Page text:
Soda vending machines are easily one of the most- if not the most- common types of kiosks in the United States of America. In fact, odds are most people in the country are within a mile radius of a soda machine. Soda is one of the most popular beverages in the entireUnited States, and for good reason: it is caffeinated (usually,) refreshing, sweet and carbonated. All of those things are traits that most people find quite pleasing. When people have the choice between water or soda, many will pick soda.
Since soda companies like Coca Cola and Pepsi came into existence, they have been looking for ways to further market their products. The vending machine became one of the most popular ways for them to do this for a variety of reasons:
- A vending machine is easy to set up because they can pretty much be located anywhere.
- A vending machine gives the company complete control over the distribution and pricing of their products.
- A vending machine is not only a way to sell a product to the consumer, it is also a way for a company to market themselves- as a vending machine also serves as an advertisement.
- Soda no longer had to be constrained by store hours and other circumstances. In essence, a vending machine can operate 24-hours a day, 7 days a week, every single day of the year.
The History of the Soda Machine in the United States
The earliest form of a vending machine can be traced all the way back to Ancient Greece. The first recording was by Hero of Alexandria, who described a machine that would receive money and dispense holy water. The first modern version of a vending machine was in the 1880’s inLondon,England. These machines dispensed post cards. Around the same time, vending machines popped up inNew York Cityand were selling chewing gum to subway passengers. Soda machines got into the vending machine scene in the 1920’s, but at the time they only dispensed soda into cups, rather than the cans and bottles were are more accustomed to now. Can technology did not come into play for another couple decades.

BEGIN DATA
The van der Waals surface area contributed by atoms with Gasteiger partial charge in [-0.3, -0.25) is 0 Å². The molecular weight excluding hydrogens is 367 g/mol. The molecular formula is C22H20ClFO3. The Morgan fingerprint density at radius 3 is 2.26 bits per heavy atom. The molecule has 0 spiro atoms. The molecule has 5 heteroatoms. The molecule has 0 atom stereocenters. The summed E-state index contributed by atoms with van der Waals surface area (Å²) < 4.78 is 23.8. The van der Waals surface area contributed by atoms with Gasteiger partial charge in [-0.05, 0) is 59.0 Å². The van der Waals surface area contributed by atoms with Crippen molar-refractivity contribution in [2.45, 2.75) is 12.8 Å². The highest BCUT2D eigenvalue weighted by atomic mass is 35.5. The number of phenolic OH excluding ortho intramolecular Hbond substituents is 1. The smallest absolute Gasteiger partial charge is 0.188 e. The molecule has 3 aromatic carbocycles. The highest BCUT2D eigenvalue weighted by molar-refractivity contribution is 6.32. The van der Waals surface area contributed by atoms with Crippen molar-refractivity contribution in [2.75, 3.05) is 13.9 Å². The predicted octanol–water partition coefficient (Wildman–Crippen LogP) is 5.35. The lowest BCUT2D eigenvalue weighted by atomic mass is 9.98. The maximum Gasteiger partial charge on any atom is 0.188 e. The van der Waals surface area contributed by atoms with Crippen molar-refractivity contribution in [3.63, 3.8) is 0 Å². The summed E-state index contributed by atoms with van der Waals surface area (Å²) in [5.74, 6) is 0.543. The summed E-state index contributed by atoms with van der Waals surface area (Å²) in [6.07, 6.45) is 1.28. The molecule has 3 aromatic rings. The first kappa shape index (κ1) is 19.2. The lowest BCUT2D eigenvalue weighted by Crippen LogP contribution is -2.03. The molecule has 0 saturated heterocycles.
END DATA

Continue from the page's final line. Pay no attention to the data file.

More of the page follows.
Number of Soda Machines in the U.S.
According to the documentary Super Size Me, there are more than 3 million soda machines in the country. That means there is one soda vending machine for about every 100 or so Americans.
Booby S. is a freelance writer and soda pop enthusiast. Growing up in the Midwestmeant guzzling down bottles of soda on sunny Summer afternoons to put up with the grueling humidity and heat. These days, he calls the mild Pacific Northwesthome and spends his time writing for small newspapers, regional magazines, hyper-local blogs and various websites, as well as freelancing for media companies and marketing teams. His fondness for kiosks can be seen here.